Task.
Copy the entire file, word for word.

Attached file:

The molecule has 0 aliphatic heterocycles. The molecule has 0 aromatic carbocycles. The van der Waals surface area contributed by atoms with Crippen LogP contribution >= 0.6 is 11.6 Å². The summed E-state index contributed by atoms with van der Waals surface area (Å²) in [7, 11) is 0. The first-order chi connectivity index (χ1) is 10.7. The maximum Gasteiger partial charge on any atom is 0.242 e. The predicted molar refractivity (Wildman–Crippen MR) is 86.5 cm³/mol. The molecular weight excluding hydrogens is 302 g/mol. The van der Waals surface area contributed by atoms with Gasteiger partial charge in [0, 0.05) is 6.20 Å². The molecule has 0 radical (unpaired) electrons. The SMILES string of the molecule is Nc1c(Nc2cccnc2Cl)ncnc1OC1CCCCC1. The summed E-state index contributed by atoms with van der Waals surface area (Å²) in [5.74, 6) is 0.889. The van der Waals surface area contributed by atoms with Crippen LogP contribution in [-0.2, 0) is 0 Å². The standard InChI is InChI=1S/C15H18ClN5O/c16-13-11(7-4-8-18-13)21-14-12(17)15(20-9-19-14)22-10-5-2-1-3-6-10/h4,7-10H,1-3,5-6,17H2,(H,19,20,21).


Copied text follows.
The molecule has 0 aliphatic heterocycles. The molecule has 0 aromatic carbocycles. The van der Waals surface area contributed by atoms with Crippen LogP contribution >= 0.6 is 11.6 Å². The summed E-state index contributed by atoms with van der Waals surface area (Å²) in [7, 11) is 0. The first-order chi connectivity index (χ1) is 10.7. The maximum Gasteiger partial charge on any atom is 0.242 e. The predicted molar refractivity (Wildman–Crippen MR) is 86.5 cm³/mol. The molecular weight excluding hydrogens is 302 g/mol. The van der Waals surface area contributed by atoms with Gasteiger partial charge in [0, 0.05) is 6.20 Å². The molecule has 0 radical (unpaired) electrons. The SMILES string of the molecule is Nc1c(Nc2cccnc2Cl)ncnc1OC1CCCCC1. The summed E-state index contributed by atoms with van der Waals surface area (Å²) in [5.74, 6) is 0.889. The van der Waals surface area contributed by atoms with Crippen LogP contribution in [-0.2, 0) is 0 Å². The standard InChI is InChI=1S/C15H18ClN5O/c16-13-11(7-4-8-18-13)21-14-12(17)15(20-9-19-14)22-10-5-2-1-3-6-10/h4,7-10H,1-3,5-6,17H2,(H,19,20,21).